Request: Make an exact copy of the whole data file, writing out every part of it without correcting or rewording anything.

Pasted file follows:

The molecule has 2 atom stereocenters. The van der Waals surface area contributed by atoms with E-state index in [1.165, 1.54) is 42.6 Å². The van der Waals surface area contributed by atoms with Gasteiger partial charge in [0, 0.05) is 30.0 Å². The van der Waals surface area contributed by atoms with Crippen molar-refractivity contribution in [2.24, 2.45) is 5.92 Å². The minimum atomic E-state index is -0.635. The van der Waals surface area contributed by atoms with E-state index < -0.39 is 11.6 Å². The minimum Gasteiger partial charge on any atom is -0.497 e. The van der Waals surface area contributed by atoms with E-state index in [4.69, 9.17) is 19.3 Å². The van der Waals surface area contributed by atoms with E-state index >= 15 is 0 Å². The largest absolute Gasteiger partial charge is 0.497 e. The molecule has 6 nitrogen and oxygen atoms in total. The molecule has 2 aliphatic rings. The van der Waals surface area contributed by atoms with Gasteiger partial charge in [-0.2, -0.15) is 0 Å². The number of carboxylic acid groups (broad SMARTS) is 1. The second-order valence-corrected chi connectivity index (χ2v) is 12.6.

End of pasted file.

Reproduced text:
The molecule has 2 atom stereocenters. The van der Waals surface area contributed by atoms with E-state index in [1.165, 1.54) is 42.6 Å². The van der Waals surface area contributed by atoms with Gasteiger partial charge in [0, 0.05) is 30.0 Å². The van der Waals surface area contributed by atoms with Crippen molar-refractivity contribution in [2.24, 2.45) is 5.92 Å². The minimum atomic E-state index is -0.635. The van der Waals surface area contributed by atoms with E-state index < -0.39 is 11.6 Å². The minimum Gasteiger partial charge on any atom is -0.497 e. The van der Waals surface area contributed by atoms with E-state index in [4.69, 9.17) is 19.3 Å². The van der Waals surface area contributed by atoms with E-state index >= 15 is 0 Å². The largest absolute Gasteiger partial charge is 0.497 e. The molecule has 6 nitrogen and oxygen atoms in total. The molecule has 2 aliphatic rings. The van der Waals surface area contributed by atoms with Gasteiger partial charge in [-0.2, -0.15) is 0 Å². The number of carboxylic acid groups (broad SMARTS) is 1. The second-order valence-corrected chi connectivity index (χ2v) is 12.6.